Check out the Garden of Dreams video below (shown at the beginning of this year’s show) to see for yourself how incredible these kids truly are.
Photo: Performer Malik Naser with New York Giants wide receiver Victor Cruz
One of my most vivid childhood memories is when a boy in my elementary school had to undergo chemotherapy treatments for cancer. When he finally returned to class cancer free but with a bald head, his best friend decided to buzz off his own hair as a show of support. Even at such a young age, the friend understood how difficult it is to be the only one without a full head of hair.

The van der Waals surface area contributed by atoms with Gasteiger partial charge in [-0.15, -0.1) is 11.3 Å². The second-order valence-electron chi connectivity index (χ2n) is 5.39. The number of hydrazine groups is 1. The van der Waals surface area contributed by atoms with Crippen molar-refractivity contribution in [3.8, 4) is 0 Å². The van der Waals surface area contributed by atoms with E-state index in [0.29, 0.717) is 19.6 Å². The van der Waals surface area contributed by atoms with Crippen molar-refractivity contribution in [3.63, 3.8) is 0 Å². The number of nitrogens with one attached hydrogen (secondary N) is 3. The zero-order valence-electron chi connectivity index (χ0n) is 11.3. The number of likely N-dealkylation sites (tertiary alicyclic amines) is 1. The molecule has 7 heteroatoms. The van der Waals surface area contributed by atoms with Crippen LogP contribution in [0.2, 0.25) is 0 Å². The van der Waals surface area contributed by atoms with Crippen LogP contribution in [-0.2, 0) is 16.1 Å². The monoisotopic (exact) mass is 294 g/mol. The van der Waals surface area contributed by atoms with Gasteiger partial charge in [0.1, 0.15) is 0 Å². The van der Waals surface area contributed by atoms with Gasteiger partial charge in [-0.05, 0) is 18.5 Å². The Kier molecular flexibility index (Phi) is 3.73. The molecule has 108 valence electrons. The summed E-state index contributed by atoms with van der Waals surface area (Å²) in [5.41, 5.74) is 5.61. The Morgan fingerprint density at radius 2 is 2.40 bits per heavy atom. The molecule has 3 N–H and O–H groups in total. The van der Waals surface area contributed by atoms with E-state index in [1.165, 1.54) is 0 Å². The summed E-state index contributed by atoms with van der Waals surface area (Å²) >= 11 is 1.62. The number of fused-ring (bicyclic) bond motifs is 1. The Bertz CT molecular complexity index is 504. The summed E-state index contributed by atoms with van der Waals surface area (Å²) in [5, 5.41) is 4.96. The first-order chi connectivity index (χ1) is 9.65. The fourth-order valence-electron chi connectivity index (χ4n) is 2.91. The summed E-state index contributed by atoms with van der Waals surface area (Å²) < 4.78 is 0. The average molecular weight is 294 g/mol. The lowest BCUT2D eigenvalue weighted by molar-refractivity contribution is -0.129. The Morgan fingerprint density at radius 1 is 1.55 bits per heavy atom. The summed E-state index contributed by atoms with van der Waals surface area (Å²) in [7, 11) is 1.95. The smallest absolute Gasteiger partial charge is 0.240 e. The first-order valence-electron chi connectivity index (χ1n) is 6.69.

Flash-forward many years later, and I’m happy to report that haircare company TIGI, which also owns popular brands Bed Head and Catwalk, has partnered with a non-profit called Children with Hair Loss. CWHL provides annual customized hair replacements and styling services, at no cost, to anyone under the age of 21 with medically-related hair loss. The goal is to empower as many children as possible by increasing their self-confidence and restoring one aspect of normalcy during a time when things are anything but normal. So now when you purchase a TIGI product you can feel great knowing that not only are you taking care of your hair, you’re helping a child regain his.